“For Gaza.” The rest of Zephaniah chapter two is about the nations surrounding Israel, starting with the west, then moving east (Moab and Ammon, v. 8), then moving south to Ethiopia (the “Cushites,” v. 12), then moving north (v. 13, Assyria).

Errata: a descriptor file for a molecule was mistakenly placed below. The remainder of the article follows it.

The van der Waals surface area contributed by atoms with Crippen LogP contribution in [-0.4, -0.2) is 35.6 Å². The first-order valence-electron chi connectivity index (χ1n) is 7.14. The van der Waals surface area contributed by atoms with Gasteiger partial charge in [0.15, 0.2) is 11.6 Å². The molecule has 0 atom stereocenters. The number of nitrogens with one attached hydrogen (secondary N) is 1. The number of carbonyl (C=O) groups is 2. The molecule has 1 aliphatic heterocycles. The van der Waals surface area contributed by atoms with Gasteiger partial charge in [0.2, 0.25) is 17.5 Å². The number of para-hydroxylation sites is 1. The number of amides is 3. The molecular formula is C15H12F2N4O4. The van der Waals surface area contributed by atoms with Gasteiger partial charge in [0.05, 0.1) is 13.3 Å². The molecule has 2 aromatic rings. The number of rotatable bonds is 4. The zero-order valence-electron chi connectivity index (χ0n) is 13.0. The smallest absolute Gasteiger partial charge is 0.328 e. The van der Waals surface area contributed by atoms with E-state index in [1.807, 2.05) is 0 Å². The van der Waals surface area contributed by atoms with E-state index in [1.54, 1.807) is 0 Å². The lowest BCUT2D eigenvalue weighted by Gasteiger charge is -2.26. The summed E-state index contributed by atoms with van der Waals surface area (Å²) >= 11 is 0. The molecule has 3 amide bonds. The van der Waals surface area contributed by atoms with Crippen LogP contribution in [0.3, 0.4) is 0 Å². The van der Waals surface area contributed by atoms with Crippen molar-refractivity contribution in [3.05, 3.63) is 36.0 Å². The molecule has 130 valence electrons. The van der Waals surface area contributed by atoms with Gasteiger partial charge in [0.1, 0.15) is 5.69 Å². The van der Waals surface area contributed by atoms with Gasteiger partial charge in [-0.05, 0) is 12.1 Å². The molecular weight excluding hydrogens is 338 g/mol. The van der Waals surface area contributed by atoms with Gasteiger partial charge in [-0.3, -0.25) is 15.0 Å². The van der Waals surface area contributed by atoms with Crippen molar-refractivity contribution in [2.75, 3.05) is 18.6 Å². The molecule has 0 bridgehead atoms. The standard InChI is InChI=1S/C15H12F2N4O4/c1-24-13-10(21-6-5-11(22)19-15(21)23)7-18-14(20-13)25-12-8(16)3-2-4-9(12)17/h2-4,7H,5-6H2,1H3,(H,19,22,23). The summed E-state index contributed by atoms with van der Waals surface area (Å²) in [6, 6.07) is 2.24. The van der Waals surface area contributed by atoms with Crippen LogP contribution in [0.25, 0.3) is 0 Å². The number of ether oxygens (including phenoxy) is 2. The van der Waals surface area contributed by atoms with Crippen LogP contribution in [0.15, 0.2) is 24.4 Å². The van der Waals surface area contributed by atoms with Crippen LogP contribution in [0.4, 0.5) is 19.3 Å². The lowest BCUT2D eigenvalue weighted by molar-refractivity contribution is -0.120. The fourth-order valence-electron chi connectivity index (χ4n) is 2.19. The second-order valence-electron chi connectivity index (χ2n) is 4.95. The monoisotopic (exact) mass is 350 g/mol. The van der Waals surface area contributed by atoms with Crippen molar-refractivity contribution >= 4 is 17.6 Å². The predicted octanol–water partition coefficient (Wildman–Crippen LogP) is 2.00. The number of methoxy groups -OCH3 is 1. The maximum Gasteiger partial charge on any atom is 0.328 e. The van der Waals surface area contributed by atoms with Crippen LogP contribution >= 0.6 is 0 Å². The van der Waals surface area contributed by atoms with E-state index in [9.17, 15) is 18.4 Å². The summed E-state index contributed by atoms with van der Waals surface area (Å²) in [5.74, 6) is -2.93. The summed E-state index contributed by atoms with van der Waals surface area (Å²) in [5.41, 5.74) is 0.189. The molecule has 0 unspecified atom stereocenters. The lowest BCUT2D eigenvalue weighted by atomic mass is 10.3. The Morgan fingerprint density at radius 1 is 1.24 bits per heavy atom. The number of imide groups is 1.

“Gaza…Ashkelon…Ashdod…Ekron.” There were five chief Philistine cities that contributed men to a council that ran the government, these four that are mentioned in Zephaniah 2:4, and the city of Gath (cp. Josh. 13:3; 1 Sam. 6:17-18). The reason Gath is missing from this list is unclear, but the most likely explanation is that it ceased to be a city, or a city of any importance, by the time Zephaniah wrote. Gath was attacked and destroyed by the Assyrian king Sargon II in 715 BC, and it disappeared from history after that. In fact, today archaeologists are not completely sure where Gath even was. If it was where archaeologists think it was, it was the easternmost of all the chief cities of the Philistines, which explains why David conquered it, so he would not have any quick surprise attacks from Gath into southwestern Judah (1 Chron. 18:1). However, at some later date, Gath regained its independence from Judah and was considered a Philistine city again, as it was when Sargon conquered it. The prophets who wrote after the Assyrian conquest do not mention Gath when they mention the other chief Philistine cities (cp. Jer. 25:20; Amos 1:6-8; Zeph. 2:4-6; Zech. 9:5).